Nobody wants to be, as the saying goes, “Up creek without a paddle.” Feeling lost, alone, insecure, and without options, people tend to reflect extremely negatively on their circumstances. Some questions that run through the mind: “How did I get here? Why is this happening? Who put me in this situation?” That last one is the killer, especially in the world of business. The last thing any organization should want is to leave their clients feeling isolated, confused, and uncared for. Nobody wants to be abandoned in a canoe - especially one that they can’t even maneuver. Sadly, this happens constantly in a multitude of customer service scenarios, with the inevitable results being customer churn.
We don’t speak often enough about how actual team members are impacted when they don’t have tools that properly support their job functions. Particularly when those team members work in support or implementations, the stress can become overwhelming. They are meant to be counselor, mediator, guide, and font of all knowledge, all at the same time, and all while maintaining a cheery disposition & working as efficiently as possible. On the day to day, they often achieve herculean tasks that go unnoticed - but if something takes too long, or a solution cannot immediately be found, they are often the first to be reprimanded, both by the client and by the organization they work for. They’re stuck in the proverbial canoe with the customer - and still without a paddle.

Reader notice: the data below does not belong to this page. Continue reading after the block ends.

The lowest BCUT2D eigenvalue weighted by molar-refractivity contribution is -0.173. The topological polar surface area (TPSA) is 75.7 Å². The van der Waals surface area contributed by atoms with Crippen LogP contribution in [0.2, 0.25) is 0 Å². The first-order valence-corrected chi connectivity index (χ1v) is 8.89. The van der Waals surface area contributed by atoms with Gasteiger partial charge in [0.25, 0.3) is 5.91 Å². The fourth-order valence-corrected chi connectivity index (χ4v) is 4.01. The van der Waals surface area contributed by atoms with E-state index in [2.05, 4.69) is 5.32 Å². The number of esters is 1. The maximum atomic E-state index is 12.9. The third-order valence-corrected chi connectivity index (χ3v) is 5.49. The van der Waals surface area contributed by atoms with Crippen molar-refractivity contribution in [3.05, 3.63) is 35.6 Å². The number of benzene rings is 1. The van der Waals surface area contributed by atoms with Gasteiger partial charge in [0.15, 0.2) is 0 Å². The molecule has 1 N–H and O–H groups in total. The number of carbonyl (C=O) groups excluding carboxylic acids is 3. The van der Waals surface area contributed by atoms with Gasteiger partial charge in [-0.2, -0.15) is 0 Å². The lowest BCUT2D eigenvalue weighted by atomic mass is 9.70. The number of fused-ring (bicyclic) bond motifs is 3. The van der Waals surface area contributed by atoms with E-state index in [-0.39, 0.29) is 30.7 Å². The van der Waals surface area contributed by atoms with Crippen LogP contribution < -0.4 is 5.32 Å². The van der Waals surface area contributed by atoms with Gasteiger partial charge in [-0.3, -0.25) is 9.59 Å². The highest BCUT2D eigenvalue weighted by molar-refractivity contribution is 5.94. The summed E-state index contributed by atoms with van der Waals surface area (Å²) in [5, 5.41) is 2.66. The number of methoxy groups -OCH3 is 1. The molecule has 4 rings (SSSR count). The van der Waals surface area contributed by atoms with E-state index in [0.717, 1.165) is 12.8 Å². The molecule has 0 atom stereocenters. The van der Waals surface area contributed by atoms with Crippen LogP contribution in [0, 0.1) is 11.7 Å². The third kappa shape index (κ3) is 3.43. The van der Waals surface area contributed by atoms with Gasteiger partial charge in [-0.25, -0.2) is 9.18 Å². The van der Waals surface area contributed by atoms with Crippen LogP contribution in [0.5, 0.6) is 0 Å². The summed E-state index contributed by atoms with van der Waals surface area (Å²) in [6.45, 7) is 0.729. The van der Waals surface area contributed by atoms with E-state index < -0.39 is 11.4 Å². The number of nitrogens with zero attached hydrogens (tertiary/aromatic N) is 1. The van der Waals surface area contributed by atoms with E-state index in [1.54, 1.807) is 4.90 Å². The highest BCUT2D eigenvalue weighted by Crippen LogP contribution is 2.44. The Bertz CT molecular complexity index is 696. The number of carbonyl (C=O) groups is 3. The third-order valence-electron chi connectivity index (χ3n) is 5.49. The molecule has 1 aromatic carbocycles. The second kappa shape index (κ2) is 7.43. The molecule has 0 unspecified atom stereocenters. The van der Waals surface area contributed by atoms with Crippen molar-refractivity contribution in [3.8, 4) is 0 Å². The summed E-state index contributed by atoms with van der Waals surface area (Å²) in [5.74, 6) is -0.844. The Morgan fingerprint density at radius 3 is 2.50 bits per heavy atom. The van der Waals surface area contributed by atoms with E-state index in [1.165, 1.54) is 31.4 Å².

Companies, their clients, and their team members are on a journey together. That journey begins when a potential client first engages with a company, and it never truly ends - unless they churn. These journeys often start off relatively simply, but they can become complicated rather quickly. It’s usually along the activation/implementation/success stage of that journey that team members and their clients “get into the canoe,” so to speak. Once they set off, there’s no turning back. They might face rapids and whirlpools along the way, but they have to stay together. Failures, wreckage, and drowning occur when the team is ill-prepared. They have to have a paddle.
Eventually, after the obstacles that implementations present are overcome, it becomes relatively smooth sailing (or, paddling, as it were). This is not to say that it will always remain so, and as such, organizations and their teams must always be prepared for new challenges. Still, their clients will appreciate that they have someone with them to guide & paddle along the way. However your organization chooses to guide your clients is up to you, but whatever you do, don’t abandon them, and always have a paddle.